“Scholar Hrun, I would be very pleased to do so,” said Ara, “but I still mustn’t bear. Sharing the weight with the spirit has helped in carrying the past, but trances have been taking me my whole life; nothing about that has changed.”

Hrun swallowed. They were nervous about the last step. On rational consideration it was simple: they and Ara had different constraints, but there was a way for the overall goal to be met. When they’d considered this plan earlier, Hrun found themself worried they might have difficulty playing the needed role. After all, in previous sexual situations they’d generally felt that fingers were wasted on their pussy and much better applied to their dick. However, right now, with Ara directly in front of them, Ara who they loved deeply, it was a different kind of nervousness than before, an excited, anticipatory nervousness.

“I can bear,” said Hrun, pulling Ara closer. Ara sighed and closed their eyes, pressing their body against Hrun.

“Let’s go home,” said Ara with a special smile.

Now that it had moved from thought to plan, Hrun found themself not only willing, but in fact distractingly aroused by the idea of just how Ara’s dick would feel in their pussy. They were wet and hard in anticipation throughout the walk back.

Soon enough, they found themself in bed with Ara pushing in for the first time. Ara slid their dick slowly and smoothly between the lips of Hrun’s pussy. Hrun lay and breathed at the silky movement. More quickly, Ara pulled all the way out, carefully keeping their angle so the head of their dick just kissed Hrun’s pussy. Teasing, Ara pushed in agonizingly slowly a second time. Hrun moaned at the increasing fullness and the continuous gentle rub on their pussy’s lips.

The next time out, Ara sat up enough to reach between them and grab Hrun’s throbbing dick in one of their hands, supporting themself on their other hand. They pumped Hrun’s dick and, as if driven by a ratchet, pushed their own dick in again in tiny increments with each hand stroke. Hrun whined at the continued teasing and after the second iteration, Ara relented, put their arms back down beside Hrun as anchors, and began to thrust into Hrun in earnest.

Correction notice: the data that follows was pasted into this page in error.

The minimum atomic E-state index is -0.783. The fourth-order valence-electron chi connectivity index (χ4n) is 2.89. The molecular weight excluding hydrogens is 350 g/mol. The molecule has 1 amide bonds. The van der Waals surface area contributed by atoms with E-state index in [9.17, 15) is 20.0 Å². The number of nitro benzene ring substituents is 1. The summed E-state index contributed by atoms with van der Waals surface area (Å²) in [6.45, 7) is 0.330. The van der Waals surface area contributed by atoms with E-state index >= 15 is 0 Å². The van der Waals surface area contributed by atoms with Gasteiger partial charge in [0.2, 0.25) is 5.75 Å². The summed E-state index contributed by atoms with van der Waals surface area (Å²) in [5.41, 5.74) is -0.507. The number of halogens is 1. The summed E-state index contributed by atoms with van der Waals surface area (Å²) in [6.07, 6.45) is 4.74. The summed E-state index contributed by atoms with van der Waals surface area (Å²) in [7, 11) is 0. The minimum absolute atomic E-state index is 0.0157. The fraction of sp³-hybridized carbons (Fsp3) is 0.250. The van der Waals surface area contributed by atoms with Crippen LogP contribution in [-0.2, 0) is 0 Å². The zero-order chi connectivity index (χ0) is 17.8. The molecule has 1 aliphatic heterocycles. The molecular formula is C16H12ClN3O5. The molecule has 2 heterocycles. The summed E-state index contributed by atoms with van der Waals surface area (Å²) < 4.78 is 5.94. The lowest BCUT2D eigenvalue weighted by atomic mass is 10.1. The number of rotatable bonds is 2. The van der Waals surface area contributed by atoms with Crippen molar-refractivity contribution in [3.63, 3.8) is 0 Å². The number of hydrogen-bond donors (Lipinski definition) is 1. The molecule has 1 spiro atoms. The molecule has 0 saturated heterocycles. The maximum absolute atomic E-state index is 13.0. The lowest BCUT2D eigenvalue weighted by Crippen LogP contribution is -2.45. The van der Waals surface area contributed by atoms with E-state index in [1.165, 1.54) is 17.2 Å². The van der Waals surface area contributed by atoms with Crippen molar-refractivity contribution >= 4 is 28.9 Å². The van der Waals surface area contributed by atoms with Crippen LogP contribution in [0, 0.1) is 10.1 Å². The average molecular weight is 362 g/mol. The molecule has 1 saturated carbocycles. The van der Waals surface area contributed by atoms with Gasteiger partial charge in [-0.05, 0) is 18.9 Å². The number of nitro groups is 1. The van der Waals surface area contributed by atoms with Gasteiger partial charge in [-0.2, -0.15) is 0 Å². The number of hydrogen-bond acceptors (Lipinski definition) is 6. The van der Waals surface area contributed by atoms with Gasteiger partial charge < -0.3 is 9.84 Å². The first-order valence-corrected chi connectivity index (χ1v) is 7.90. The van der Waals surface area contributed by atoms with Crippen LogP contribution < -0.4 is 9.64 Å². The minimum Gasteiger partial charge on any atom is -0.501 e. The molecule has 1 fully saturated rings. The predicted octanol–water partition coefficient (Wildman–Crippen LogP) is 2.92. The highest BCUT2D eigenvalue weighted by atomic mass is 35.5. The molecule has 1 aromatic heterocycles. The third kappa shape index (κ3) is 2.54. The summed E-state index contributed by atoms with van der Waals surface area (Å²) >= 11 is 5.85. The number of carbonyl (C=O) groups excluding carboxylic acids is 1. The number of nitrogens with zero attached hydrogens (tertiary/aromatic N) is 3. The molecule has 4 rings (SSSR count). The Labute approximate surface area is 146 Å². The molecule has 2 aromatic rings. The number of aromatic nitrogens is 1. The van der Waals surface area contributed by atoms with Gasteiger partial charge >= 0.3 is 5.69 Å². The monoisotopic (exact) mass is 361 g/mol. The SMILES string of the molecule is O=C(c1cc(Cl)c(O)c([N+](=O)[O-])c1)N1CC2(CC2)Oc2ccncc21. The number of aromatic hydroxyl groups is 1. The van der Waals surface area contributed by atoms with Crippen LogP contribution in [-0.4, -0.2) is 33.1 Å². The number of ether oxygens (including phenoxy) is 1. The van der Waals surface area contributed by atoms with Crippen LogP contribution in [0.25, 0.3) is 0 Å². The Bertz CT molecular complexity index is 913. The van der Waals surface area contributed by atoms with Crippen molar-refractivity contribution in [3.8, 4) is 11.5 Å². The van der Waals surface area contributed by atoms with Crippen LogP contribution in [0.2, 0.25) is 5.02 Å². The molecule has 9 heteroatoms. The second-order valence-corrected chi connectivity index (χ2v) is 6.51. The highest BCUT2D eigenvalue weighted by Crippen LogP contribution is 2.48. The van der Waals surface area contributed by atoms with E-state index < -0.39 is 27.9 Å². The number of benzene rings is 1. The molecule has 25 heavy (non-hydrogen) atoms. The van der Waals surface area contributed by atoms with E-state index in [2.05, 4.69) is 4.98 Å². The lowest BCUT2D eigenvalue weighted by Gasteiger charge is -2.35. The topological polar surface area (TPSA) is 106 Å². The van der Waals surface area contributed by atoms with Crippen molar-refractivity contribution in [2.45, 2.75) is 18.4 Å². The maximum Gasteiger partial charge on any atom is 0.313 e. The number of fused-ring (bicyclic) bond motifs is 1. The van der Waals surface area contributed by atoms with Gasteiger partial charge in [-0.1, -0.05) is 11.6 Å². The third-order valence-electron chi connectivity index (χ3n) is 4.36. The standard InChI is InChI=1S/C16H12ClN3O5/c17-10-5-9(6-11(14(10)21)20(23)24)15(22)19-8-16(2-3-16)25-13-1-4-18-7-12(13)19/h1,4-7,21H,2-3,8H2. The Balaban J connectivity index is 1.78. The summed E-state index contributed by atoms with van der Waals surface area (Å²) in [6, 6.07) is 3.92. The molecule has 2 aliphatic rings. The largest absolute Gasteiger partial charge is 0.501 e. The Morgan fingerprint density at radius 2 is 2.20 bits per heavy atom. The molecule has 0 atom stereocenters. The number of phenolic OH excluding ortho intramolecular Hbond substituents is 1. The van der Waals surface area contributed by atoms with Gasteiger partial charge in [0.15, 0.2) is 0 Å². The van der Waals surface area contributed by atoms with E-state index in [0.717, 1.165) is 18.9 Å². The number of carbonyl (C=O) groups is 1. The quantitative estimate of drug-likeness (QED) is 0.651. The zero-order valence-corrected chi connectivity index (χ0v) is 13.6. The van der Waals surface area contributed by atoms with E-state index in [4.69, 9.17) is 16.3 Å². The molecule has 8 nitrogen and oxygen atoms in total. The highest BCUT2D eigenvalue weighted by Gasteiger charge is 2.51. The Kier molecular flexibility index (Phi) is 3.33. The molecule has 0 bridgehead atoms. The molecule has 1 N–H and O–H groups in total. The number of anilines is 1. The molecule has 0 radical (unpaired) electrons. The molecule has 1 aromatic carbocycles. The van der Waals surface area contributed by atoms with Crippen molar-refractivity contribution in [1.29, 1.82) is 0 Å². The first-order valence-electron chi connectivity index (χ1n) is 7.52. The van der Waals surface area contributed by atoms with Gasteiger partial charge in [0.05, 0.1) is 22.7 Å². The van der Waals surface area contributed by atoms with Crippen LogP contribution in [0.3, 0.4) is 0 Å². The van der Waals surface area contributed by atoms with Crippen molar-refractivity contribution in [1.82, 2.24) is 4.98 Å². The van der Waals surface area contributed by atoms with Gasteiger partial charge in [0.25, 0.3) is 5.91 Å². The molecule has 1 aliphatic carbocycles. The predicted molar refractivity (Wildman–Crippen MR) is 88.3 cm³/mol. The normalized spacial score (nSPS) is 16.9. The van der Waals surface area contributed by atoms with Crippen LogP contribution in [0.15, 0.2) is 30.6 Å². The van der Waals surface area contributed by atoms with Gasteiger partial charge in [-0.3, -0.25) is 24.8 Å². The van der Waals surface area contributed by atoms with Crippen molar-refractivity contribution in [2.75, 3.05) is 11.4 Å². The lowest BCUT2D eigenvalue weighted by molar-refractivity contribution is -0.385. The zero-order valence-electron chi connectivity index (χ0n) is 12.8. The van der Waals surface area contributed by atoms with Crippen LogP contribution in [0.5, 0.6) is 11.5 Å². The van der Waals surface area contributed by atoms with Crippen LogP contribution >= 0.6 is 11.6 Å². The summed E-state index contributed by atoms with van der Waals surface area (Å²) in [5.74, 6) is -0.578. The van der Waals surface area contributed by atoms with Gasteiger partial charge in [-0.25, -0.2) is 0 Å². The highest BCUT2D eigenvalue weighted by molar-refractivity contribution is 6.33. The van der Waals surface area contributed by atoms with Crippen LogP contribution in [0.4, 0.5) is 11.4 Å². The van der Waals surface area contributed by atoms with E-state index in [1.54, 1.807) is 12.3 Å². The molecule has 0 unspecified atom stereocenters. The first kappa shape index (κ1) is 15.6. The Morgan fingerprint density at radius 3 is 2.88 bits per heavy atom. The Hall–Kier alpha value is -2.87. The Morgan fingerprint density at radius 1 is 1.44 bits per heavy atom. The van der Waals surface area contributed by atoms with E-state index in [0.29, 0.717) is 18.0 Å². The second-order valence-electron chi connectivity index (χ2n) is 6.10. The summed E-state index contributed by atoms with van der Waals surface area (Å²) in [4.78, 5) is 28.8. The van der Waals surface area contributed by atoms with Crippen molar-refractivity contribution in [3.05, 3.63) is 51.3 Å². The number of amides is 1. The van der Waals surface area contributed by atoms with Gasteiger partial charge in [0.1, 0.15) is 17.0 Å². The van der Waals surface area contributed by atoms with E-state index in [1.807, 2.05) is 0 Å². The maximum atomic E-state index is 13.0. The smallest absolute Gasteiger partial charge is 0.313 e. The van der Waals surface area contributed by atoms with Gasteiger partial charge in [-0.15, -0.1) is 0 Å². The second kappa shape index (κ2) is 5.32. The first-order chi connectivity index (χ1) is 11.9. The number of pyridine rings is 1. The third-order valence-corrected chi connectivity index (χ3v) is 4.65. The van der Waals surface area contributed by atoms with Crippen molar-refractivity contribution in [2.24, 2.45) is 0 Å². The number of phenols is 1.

Hrun’s dick, pressed tightly between both their bodies, rubbed the line of fur down Ara’s belly, back and forth with Ara’s movements, tension slowly building. Every thrust of Ara’s dick slid against their inner lips intensely and filled them up inside. This was not going to be a problem after all.

At the bottom end of a stroke, Ara paused, breathing heavily, and again lifted their chest to make space for their hand on Hrun’s dick. Firmly and quickly they used their hand along Hrun’s dick, bringing Hrun to the edge. With the final tightening just before orgasm, Hrun found their pussy tensing around the intrusion that was Ara’s dick. In that moment it felt enormous inside Hrun, impossibly filling, and Hrun came, their pussy pulsing around Ara’s dick while their own dick emptied into the space between their bodies.

At that, Ara braced themself, took their final deep thrusts, and came with a cry inside Hrun.

Ara rolled off and snuggled up next to Hrun.

One gestation period later, the next stage of rebuilding Ara and Hrun’s village began.

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6 thoughts on “Arctic Butterflies

  1. What a precious story about making the most of the hand that fate deals, and finding joy and love and a future after and even through traumatic events! The narrative voice is so evocative, too.

    • Thanks so much for your comment and your impressions! I find Hrun’s voice easier than Ara’s, but then I went and put a key section as Ara’s narration because that seemed to be what the story needed.

  2. I just read the previous story + this one!! They were both so good!

    The pacing, world building, mood and tone are all so chef kiss.

    I really appreciate the characters you’ve created as well.

    • Thank you!

      Regarding pacing, the earliest plan in my head had the two stories together as one, but stopping at the point where Ara is first Poet Ara was just too perfect, and that’s how it became two stories. (With a year between them for me to grow as a writer.)

  3. It was fun seeing more of these two, and getting a feel for the legitimate village recovery effort going on in the backstory, complete with reviving one of the guardians! Deciding which partner is going to carry children in a society where everyone has more than a single set of genitalia also felt realistically fraught; Hrun being willing to push past their discomfort and agree to carry offspring is such a clear sign of how much they care for and trust Ara. Glad all those writing sprints were able to get this beastie across the finish line in all its complexity!

    • This wasn’t the one I was sprinting (that one is much longer). Thanks for your kind thoughts on their society.